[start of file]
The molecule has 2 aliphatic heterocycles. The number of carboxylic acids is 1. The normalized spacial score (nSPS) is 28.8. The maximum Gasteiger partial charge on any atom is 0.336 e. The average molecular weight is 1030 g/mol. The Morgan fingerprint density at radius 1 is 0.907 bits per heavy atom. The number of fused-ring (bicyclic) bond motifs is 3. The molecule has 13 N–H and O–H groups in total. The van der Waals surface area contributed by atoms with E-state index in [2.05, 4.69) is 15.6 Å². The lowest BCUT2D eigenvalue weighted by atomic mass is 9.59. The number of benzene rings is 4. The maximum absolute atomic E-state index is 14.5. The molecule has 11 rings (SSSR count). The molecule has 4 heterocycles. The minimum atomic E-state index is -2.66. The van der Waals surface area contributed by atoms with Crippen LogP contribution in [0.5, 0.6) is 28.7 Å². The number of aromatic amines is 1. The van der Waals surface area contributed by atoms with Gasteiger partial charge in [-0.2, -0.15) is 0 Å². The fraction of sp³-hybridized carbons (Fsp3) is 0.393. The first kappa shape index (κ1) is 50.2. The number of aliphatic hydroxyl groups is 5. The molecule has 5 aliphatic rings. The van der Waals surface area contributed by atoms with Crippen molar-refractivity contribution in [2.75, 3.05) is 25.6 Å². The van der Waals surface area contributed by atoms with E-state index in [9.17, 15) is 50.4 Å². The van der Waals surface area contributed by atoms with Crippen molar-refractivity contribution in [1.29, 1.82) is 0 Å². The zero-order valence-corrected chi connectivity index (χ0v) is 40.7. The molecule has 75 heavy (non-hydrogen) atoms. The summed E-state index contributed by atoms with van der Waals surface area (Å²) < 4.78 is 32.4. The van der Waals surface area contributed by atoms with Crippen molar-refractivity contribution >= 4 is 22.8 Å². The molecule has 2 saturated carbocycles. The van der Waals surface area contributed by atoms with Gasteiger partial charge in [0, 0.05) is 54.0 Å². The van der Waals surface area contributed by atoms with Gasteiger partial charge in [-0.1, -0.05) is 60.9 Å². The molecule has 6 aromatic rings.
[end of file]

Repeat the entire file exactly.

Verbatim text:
The molecule has 2 aliphatic heterocycles. The number of carboxylic acids is 1. The normalized spacial score (nSPS) is 28.8. The maximum Gasteiger partial charge on any atom is 0.336 e. The average molecular weight is 1030 g/mol. The Morgan fingerprint density at radius 1 is 0.907 bits per heavy atom. The number of fused-ring (bicyclic) bond motifs is 3. The molecule has 13 N–H and O–H groups in total. The van der Waals surface area contributed by atoms with E-state index in [2.05, 4.69) is 15.6 Å². The lowest BCUT2D eigenvalue weighted by atomic mass is 9.59. The number of benzene rings is 4. The maximum absolute atomic E-state index is 14.5. The molecule has 11 rings (SSSR count). The molecule has 4 heterocycles. The minimum atomic E-state index is -2.66. The van der Waals surface area contributed by atoms with Crippen LogP contribution in [0.5, 0.6) is 28.7 Å². The number of aromatic amines is 1. The van der Waals surface area contributed by atoms with Gasteiger partial charge in [-0.2, -0.15) is 0 Å². The fraction of sp³-hybridized carbons (Fsp3) is 0.393. The first kappa shape index (κ1) is 50.2. The number of aliphatic hydroxyl groups is 5. The molecule has 5 aliphatic rings. The van der Waals surface area contributed by atoms with Crippen molar-refractivity contribution in [2.75, 3.05) is 25.6 Å². The van der Waals surface area contributed by atoms with E-state index in [9.17, 15) is 50.4 Å². The van der Waals surface area contributed by atoms with Crippen molar-refractivity contribution in [1.29, 1.82) is 0 Å². The zero-order valence-corrected chi connectivity index (χ0v) is 40.7. The molecule has 75 heavy (non-hydrogen) atoms. The summed E-state index contributed by atoms with van der Waals surface area (Å²) < 4.78 is 32.4. The van der Waals surface area contributed by atoms with Crippen molar-refractivity contribution >= 4 is 22.8 Å². The molecule has 2 saturated carbocycles. The van der Waals surface area contributed by atoms with Gasteiger partial charge in [0, 0.05) is 54.0 Å². The van der Waals surface area contributed by atoms with Gasteiger partial charge in [-0.1, -0.05) is 60.9 Å². The molecule has 6 aromatic rings.